Non-profit agencies in London are taking a pounding in the coronavirus fallout, with just some of those groups losing more than $9 million combined in the first two weeks after the global pandemic was declared.
Leaders in the sector say the crisis spells huge trouble for local organizations, but is also opening the door to innovation and creativity.
“This is really difficult. There is that shared grief,” said Michelle Baldwin, head of the Pillar Nonprofit Network, which supports 600 such groups in London.
When Pillar surveyed its members to begin to gauge the devastation of COVID-19, the response was immediate – nearly a third of its members responded within a day – and the numbers stark.
By March 24, about 90 agencies who responded to the survey had lost nearly $9.1 million in revenue, with tens of millions more looming.
One organization said it stands to lose $1.1 million every week. Another predicted an imminent $10 million loss.
Others, about a quarter of those who answered the survey, didn’t yet know how much revenue they’d lost. A smaller portion said they hadn’t lost any revenue.
About a third of those who responded to the survey said their mission was at risk. Forty-four per cent reported staff layoffs, reduced hours or wage cuts. Only two per cent said COVID-19 was having no, or limited, impact in the short-term.
Baldwin said the results underline the value of the work these organizations do locally.
“It is about recognizing the importance of the non-profit sector. We need it here, and afterward,” she said. “Social enterprises are both social and economic drivers.”
In many ways, the dramatic numbers are no surprise.
Western grad Brian Emmett – chief economist for the charitable and nonprofit sector with Imagine Canada, a national umbrella organization – estimated the country’s registered charities will see financial losses between $9.5 billion and $15.7 billion this year, depending on how long social distancing lasts. He predicts somewhere between 118,000 and 194,000 people will be laid off.
And those numbers doesn’t include any of the non-profit groups that aren’t registered charities.
Cancelled events and fundraisers hit bottom lines hard in London, as elsewhere.
Those are often key to bringing thousands of dollars in donations through the door. Individual donations may also have dipped as Londoners watched markets tank and layoffs happen in light of COVID-19.
Much of the losses were also rooted in the sale of goods and services that had to be stopped, quickly, after the provincial government declared a state of emergency. Baldwin said earned revenue usually makes up almost half of expected revenue for non-profits and charities.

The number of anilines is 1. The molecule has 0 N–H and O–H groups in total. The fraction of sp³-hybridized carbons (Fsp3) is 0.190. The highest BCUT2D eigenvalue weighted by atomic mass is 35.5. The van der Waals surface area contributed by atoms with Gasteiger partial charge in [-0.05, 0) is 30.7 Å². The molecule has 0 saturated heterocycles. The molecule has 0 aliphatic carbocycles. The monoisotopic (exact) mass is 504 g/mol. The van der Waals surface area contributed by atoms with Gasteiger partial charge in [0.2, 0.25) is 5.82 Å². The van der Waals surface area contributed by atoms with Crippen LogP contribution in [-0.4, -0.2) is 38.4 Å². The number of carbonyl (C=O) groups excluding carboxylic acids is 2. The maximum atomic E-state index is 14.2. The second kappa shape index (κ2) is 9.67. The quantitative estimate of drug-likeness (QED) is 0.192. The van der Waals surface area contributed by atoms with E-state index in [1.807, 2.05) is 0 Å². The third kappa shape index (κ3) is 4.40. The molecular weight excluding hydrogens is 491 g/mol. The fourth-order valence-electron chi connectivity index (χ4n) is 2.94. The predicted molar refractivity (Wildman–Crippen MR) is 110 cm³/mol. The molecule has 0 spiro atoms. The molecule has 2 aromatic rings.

United Way Elgin Middlesex has also cut funding to agencies for programs that aren’t operating because of the virus, CEO Kelly Ziegner said.
Given the uncertainty now over its own finances, the United Way has also told agencies that funding for them is guaranteed for three months only, and will be provided in monthly installments, Ziegner said.
“We have a number of agencies where their programs simply aren’t operating, for example, school-based programs. We’ve paused that funding. We can’t fund programs that don’t operate. It’s just a reality.”
Those cuts add up to about $75,000 in funding a month, she said.
Usually, the United Way provides agencies stable funding for a year or more, Ziegner said.
But, now, “It’s very hard for us to commit long-term to our agency partners.”
At the end of three months, the United Way will assess its contributions to agencies, she said.
That should give agencies some time to make additional funding plans, or pivot to services – such as food supply and delivery — that are essential, Ziegner said.
United Way Elgin Middlesex relies on payroll deductions (from corporate campaigns) for about 40 per cent of its funding, she said.
The organization is still assessing what the impact of businesses closing and layoffs will mean for those contributions, Ziegner said.
“If people are not being paid, those contributions and that source of revenue will erode for us. So we’re just trying to get a handle on that. That would our biggest concern in the short term,” she said.
“Could more cuts come? Potentially. But until we have a bigger understanding of the financial picture, it’s hard to say.”
Government funding commitments have, so far, remained stable, Baldwin said. And some relief has been announced since the survey was sent to Pillar members. One of the agency’s roles is to advocate for its members at all levels of government.
And many organizations are showing the power of resilience and perseverance, pivoting to new virtual strategies and using innovative ideas to stay alive, Baldwin said.
Pillar has started a support group for executive directors to share ideas, successes and worries with one another, in addition to other support for members.
“We always talk about the cross-sector collaboration,” Baldwin said.
“If ever there was a moment for that to be our focus and our way forward, it is needed now more than ever.”